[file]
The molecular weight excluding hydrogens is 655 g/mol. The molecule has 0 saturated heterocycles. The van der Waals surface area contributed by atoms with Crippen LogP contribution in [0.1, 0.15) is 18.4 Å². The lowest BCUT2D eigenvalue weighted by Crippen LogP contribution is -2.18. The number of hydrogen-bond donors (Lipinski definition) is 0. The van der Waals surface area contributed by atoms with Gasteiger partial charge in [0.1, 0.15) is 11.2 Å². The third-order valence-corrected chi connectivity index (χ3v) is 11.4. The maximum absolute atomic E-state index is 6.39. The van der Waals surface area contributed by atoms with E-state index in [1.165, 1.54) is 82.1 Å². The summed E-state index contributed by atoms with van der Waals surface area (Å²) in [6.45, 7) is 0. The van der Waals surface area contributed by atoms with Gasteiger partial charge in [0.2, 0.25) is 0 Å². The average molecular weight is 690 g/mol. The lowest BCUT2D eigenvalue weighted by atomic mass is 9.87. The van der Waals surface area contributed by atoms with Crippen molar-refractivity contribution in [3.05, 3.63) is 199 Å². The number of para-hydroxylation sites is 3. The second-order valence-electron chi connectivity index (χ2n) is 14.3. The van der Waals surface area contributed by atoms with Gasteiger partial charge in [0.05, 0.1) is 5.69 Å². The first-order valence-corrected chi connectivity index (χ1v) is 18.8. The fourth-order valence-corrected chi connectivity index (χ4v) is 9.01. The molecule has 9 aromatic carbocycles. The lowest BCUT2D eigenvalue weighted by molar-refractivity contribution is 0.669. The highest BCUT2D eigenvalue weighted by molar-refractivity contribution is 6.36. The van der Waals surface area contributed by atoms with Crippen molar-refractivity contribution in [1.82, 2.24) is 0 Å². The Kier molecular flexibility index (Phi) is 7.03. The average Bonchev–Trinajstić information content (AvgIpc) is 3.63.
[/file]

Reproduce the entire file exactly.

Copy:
The molecular weight excluding hydrogens is 655 g/mol. The molecule has 0 saturated heterocycles. The van der Waals surface area contributed by atoms with Crippen LogP contribution in [0.1, 0.15) is 18.4 Å². The lowest BCUT2D eigenvalue weighted by Crippen LogP contribution is -2.18. The number of hydrogen-bond donors (Lipinski definition) is 0. The van der Waals surface area contributed by atoms with Gasteiger partial charge in [0.1, 0.15) is 11.2 Å². The third-order valence-corrected chi connectivity index (χ3v) is 11.4. The maximum absolute atomic E-state index is 6.39. The van der Waals surface area contributed by atoms with E-state index in [1.165, 1.54) is 82.1 Å². The summed E-state index contributed by atoms with van der Waals surface area (Å²) in [6.45, 7) is 0. The van der Waals surface area contributed by atoms with Gasteiger partial charge in [0.2, 0.25) is 0 Å². The average molecular weight is 690 g/mol. The lowest BCUT2D eigenvalue weighted by atomic mass is 9.87. The van der Waals surface area contributed by atoms with Crippen molar-refractivity contribution in [3.05, 3.63) is 199 Å². The number of para-hydroxylation sites is 3. The second-order valence-electron chi connectivity index (χ2n) is 14.3. The van der Waals surface area contributed by atoms with Gasteiger partial charge in [0.05, 0.1) is 5.69 Å². The first-order valence-corrected chi connectivity index (χ1v) is 18.8. The fourth-order valence-corrected chi connectivity index (χ4v) is 9.01. The molecule has 9 aromatic carbocycles. The lowest BCUT2D eigenvalue weighted by molar-refractivity contribution is 0.669. The highest BCUT2D eigenvalue weighted by molar-refractivity contribution is 6.36. The van der Waals surface area contributed by atoms with Crippen molar-refractivity contribution in [1.82, 2.24) is 0 Å². The Kier molecular flexibility index (Phi) is 7.03. The average Bonchev–Trinajstić information content (AvgIpc) is 3.63.